1. This is that story I had in mind and what I alluded to with regard to my wife in my comment on what I’d like to see covered. My daughters and grand daughters also struggle with the huge chasm between them and their mother. They grew up in the American school system with all the influences of American culture. My wife imprinted in rubble accepting oatmeal for her and her little brother from American soldiers because there was no rice. I think one of the biggest struggles is the adaptation of the first born generation to the American culture versus the immigrant parent’s own perceptions and holding on to the old ways. There was a bit of irony in that. My wife’s mother tore into her one morning and I had no idea what for. It seems she woke up and found my wife still sleeping while I sat on the floor with a cup of coffee and no breakfast. It was an unpardonable sin. Apparently my wife had become too westernized to suit her mother. 🙂 We did not try to change Mom. We did what she told us to do. We didn’t have to like it, we just had to do it.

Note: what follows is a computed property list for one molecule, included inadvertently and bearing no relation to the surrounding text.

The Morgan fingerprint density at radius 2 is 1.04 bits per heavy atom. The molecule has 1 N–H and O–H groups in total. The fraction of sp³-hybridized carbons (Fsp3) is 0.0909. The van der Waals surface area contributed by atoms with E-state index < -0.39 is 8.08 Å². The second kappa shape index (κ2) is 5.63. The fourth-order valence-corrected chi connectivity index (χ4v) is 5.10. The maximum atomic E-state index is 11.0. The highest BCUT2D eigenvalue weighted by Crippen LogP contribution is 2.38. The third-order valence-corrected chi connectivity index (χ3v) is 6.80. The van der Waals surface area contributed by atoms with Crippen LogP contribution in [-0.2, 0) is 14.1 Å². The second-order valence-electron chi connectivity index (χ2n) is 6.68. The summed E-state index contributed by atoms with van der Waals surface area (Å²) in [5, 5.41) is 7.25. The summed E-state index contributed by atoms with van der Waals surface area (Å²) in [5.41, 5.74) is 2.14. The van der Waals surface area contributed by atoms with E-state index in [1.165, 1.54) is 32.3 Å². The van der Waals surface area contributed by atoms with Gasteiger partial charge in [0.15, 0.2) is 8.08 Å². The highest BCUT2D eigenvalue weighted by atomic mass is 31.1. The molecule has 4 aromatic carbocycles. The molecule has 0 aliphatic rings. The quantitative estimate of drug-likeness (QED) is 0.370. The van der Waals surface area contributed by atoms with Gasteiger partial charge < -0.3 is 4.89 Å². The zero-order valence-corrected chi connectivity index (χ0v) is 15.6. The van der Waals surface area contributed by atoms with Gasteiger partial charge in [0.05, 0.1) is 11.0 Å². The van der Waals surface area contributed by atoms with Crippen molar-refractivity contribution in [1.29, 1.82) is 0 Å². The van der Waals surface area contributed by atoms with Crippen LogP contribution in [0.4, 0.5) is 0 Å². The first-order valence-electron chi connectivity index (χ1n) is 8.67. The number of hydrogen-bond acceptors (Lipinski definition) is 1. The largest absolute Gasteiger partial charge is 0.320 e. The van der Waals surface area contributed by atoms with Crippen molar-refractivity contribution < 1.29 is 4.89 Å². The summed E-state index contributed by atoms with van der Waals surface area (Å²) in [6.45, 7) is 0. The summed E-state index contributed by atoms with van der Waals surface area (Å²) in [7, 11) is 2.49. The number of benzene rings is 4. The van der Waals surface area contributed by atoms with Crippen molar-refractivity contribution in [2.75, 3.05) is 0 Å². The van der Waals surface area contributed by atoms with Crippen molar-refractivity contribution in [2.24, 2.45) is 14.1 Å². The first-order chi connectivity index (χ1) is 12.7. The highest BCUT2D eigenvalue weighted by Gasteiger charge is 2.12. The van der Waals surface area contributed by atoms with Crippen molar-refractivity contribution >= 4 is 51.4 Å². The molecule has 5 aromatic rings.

• I do bloviate profusely at times 🙂 I started blogging in march 2014 as Willy Nilly the Philosophy of Inanity but I let it get the best of me. I did away with the old Centurion and his pet dragon, Willy Nilly and later picked back up again with Hyperion Sturm. So total blog time is about a year. (Yes, I’m a Noobie) 🙂

    • The post made me smile, among other things. Your blog brims with a remarkable love for Your Father and your girl; she is a thousand-fold blessed to be able to claim you for her daddy. You sure are right. We get one shot at this pony ride. Piggy Paint, by the way, (you can Google) is nontoxic nail polish, in case you’d like to look into it. =)


      • Dear Diana, your words are to Morgan whereas I only shared his post with you coz it rang a bell in my heart, reading about your Mother and your attitude I remembered his writing, happy you liked it 🙂 feels Morgan should hear your graceful words 🙂 Alice